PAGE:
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Dubrae

(151 words)

Author(s): Todd, Malcolm (Exeter)
[German version] Modern Dover, was of great importance during the period of Roman occupation of  Britannia, as a port and coastal fortress. The first-rate port may well have been used during the invasion of AD 43. A fort was built in the late 2nd cent. to accommodate a unit of the classis Britannica [1]. The fort was replaced in the late 3rd cent. by a coastal fortress as protection against the Saxons. Parts of the docks and the moles have been discovered in the port area of Dover. A well preserved Roman lighthouse on East Hill, octagonal in the …

Tintagel

(81 words)

Author(s): Todd, Malcolm (Exeter)
[German version] A headland on the northern coast of Cornwall, for a long time connected with King Arthur and his court. Limited settlement in the late Roman period was followed by more intensive settlement from the late 5th cent. AD onwards with many imports from the eastern Mediterranean, particularly amphorae and fine pottery. At that time T. was evidently the residence of the kings of the Dumnonii. Todd, Malcolm (Exeter) Bibliography C. Thomas, The Book of T.: Arthur and Archaeology, 1993.

Orcades

(137 words)

Author(s): Todd, Malcolm (Exeter)
[German version] (Ὀρκάδες/ Orkádes, Latin Orcades). The archipelago of Orkney (today c. 70 islands, of which 24 are inhabited) off the north coast of Scotland probably first came to the attention of the ancients through Pytheas (late 4th cent. BC). According to ancient authors, there were between 30 (Mela 3,54; Ptol. 2,3,31) and 40 (Plin. HN 4,103) only sparsely inhabited islands. The fleet of Iulius [II 3] Agricola (Tac. Agr. 10) reconnoitred the O. in AD 83/4. Some of the O. were known to Ptolemy (…

Segontiaci

(35 words)

Author(s): Todd, Malcolm (Exeter)
[German version] Celtic tribe, probably in the southeast of Britain, which surrendered to Caesar in 54 BC (Caes. Gall. 5,21). Todd, Malcolm (Exeter) Bibliography A. L. F. Rivet, C. Smith, The Place-Names of Roman Britain, 1979, 453 f.

Dumnonii

(122 words)

Author(s): Todd, Malcolm (Exeter)
[German version] The D. lived in south-west Britannia. Their name may be derived from a pre-Roman divinity Dumnonos. During the Iron Age the D. were widely dispersed, without centres or oppida. After the Roman conquest (AD 50/65) the territory was secured by a legionary camp at Isca, later to become the capital of the tribe [1]. Settlements during the Roman period remained dispersed and un-Romanized, some small villae appearing in the vicinity of Isca. The economy was pastoral; ore was mined (e.g. tin in western Cornwall and Dartmoor, silver in eastern Cornwall [2]). Todd, Malcolm (Exet…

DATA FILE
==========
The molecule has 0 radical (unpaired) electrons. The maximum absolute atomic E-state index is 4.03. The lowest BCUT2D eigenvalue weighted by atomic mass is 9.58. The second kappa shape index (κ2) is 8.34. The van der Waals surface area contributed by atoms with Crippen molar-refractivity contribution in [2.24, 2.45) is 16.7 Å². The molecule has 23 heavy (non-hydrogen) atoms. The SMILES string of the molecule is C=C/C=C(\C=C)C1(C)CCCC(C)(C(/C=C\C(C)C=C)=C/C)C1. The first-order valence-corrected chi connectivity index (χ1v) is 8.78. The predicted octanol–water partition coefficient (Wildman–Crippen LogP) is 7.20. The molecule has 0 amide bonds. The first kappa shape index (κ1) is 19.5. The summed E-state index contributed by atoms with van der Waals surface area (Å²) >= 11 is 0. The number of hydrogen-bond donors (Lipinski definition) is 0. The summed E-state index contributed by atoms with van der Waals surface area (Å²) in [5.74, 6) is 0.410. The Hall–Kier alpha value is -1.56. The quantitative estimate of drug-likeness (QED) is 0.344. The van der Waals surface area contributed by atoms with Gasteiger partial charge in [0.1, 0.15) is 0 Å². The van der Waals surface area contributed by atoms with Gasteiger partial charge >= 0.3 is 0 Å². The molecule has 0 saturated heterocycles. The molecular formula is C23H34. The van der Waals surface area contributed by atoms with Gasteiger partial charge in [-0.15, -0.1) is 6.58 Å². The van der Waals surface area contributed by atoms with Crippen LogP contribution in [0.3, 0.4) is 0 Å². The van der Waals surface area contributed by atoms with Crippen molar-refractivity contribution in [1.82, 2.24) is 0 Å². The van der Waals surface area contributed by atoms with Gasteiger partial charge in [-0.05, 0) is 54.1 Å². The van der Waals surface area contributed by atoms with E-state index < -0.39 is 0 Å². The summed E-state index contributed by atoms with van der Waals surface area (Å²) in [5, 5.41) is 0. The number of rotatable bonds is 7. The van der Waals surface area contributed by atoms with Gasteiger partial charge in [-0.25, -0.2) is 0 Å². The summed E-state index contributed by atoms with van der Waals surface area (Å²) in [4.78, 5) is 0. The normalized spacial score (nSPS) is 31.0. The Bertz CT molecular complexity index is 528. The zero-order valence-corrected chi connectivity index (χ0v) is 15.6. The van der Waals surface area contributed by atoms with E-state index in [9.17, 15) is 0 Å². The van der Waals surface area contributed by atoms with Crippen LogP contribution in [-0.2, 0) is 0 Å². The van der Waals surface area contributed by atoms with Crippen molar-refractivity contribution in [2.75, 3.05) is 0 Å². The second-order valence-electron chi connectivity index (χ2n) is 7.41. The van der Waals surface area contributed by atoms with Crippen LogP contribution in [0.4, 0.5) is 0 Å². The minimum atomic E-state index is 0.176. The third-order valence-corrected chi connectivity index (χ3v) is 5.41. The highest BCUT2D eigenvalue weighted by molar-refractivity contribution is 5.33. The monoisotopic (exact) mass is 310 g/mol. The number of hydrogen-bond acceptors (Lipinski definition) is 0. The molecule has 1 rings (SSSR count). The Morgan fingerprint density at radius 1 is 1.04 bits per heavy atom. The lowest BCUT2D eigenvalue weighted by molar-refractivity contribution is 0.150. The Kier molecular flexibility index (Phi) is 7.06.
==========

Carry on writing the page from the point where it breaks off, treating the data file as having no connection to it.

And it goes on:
Isca Silurum

(154 words)

Author(s): Todd, Malcolm (Exeter)
[German version] This item can be found on the following maps: | Legio | Limes | Limes | Britannia Roman legionary camp set up c. AD 74 in Britannia, modern Caerleon (South Wales). The legio II Augusta was stationed there [1; 2]. In about AD 100 the fortifications were renewed in stone, followed by the internal buildings. An amphitheatre has been excavated outside the walls of the camp and likewise wharf constructions on the banks of the Usk [3; 4]. After 300 the garrison was reduced and in the 4th cent. completely withdrawn. From the 2nd cent. an extensive vicus developed. Todd, Malcolm (Exe…

Cambodunum

(212 words)

Author(s): Dietz, Karlheinz (Würzburg) | Todd, Malcolm (Exeter)
[German version] [1] The modern Kempten in the Allgäu region of Bavaria This item can be found on the following maps: Coloniae | Limes | Raeti, Raetia modern Kempten in the Allgäu region of Bavaria. Main settlement of the Estiones (Str. 4,6,7); on the right bank of the Iller, Tiberian wooden houses, from the time of emperor Claudius stone buildings in a rectangular grid of streets centred around a sacred precinct comprising of ‘forum’, basilica, and baths. Possibly the first seat of the governor in  Raetia, probably splendidissima colonia (Tac. Germ. 41,1). Displaced by Augsburg, C…